Don’t date just for the sake of it – There is often a lot of pressure on people to be in a relationship. It can come from your peer group, or from society, and it makes you feel that life is empty and meaningless if you are not dating someone. This is not at all true! You certainly need love and friendship – but these can be found in many different relationships. Dating can be a chance to know someone better, to spend more time with them, to share their life – to see if you are right for each other. But it can also make a relationship narrow and even selfish; it can bind your hearts in a way that might not be good for you now; and cut you off from other friendships. So don’t assume that you have to be dating all the time, or that there is something wrong with you if you are single. If you are still young, or if you are not seriously considering marriage at this moment, then it is often better to stay single and put your time and emotional energy into strengthening friendships and getting to know new people. This gives your heart a kind of inner freedom to get involved in other things and it also means that you have a greater chance of meeting the right person when he or she comes along!
But don’t put it off too long – There is a risk that people drift through their twenties, thinking about qualifications and careers, and only begin to consider marriage seriously when they are well into their thirties. There are two drawbacks with this approach. Firstly, it makes marriage seem like a ‘second career’, something that you do when you have done everything else you want to. Instead, marriage, like every vocation, is something that you should want to give your best to. This doesn’t mean you have to marry young – the timing will depend on so many factors, not least on meeting the right person. But it does mean that you should not put off the idea unnecessarily.
The second drawback with waiting too long is that it gets harder to find someone. You shouldn’t get in an unnecessary panic about this, and you can trust that God is guiding you whatever the circumstances of your lives. But it is often easier to meet different people when you are younger. People are usually more open to meeting others, more open to new friendships, less stuck in their ways when they are younger. And it is more likely that a couple will be able to have children if they marry younger, without the struggles and anxieties of trying to conceive later on.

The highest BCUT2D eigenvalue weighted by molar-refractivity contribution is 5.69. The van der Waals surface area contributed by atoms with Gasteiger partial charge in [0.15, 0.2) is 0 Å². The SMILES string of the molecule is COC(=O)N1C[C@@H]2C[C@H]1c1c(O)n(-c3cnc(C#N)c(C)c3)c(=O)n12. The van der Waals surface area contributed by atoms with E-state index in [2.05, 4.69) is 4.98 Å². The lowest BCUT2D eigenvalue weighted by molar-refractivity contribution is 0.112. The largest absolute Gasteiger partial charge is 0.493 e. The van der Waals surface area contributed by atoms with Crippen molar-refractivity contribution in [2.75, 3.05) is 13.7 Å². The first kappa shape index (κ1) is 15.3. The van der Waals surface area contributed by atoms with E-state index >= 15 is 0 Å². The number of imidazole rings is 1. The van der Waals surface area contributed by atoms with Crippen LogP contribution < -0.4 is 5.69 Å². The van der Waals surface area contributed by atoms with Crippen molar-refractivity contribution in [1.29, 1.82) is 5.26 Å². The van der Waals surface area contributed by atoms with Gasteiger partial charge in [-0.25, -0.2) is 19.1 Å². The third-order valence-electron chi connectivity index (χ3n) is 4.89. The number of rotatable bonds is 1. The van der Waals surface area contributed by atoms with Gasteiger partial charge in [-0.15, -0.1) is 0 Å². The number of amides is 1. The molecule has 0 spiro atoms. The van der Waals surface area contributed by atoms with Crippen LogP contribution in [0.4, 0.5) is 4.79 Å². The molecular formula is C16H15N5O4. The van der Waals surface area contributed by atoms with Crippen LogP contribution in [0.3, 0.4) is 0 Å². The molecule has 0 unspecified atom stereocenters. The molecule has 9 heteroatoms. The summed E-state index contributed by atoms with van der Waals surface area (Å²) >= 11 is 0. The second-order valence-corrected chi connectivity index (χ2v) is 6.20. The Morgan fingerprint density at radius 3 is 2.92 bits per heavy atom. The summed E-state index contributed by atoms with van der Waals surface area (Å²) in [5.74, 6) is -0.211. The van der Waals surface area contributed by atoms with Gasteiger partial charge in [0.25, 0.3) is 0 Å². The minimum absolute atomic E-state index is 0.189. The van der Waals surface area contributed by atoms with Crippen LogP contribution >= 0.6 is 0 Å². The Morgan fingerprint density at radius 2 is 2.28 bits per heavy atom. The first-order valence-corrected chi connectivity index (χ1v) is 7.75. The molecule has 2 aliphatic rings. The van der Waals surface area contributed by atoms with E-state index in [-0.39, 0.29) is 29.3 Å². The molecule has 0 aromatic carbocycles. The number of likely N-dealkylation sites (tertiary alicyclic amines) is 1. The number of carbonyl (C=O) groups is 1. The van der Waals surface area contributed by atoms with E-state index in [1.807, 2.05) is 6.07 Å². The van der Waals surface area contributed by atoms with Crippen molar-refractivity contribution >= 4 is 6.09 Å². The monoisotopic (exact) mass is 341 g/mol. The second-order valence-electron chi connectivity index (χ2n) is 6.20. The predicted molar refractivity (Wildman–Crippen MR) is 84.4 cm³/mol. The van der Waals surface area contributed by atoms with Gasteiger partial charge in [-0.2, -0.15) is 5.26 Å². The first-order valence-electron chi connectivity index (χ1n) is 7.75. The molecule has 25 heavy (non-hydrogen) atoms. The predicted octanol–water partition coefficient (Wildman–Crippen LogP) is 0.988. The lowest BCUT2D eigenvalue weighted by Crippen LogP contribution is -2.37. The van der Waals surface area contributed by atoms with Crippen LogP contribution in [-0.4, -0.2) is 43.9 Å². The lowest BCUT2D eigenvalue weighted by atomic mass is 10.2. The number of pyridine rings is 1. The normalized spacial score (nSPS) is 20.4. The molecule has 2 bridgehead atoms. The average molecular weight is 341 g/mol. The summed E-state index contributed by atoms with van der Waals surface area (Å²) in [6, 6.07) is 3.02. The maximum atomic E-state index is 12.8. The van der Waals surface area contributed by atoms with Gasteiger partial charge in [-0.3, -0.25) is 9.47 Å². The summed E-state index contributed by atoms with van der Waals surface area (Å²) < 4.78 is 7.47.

The importance of friendship in dating – If you are dating, then of course you want to get to know the other person well and share your life with them. But a couple can get so involved with each other that they never see the other person in a bigger context: with other people, with other friends, with their own family. You know someone partly through their relationships and their personal interests. And if they have no other interests than you, then perhaps they are not very interesting! Friendship is the most important part of dating: Can you really talk with each other, trust each other, forgive each other? Do you have things in common? Do you respect their principles, the way they treat people? Can you share with them what is closest to your heart – your hopes, your fears, your values, your faith? Ultimately, if you are considering marriage, the deepest question is not just: Do I love this person and do they love me? It is also: Are they a good person, a person of faith, who would be kind, faithful and loving – as a husband and father, as a wife and mother?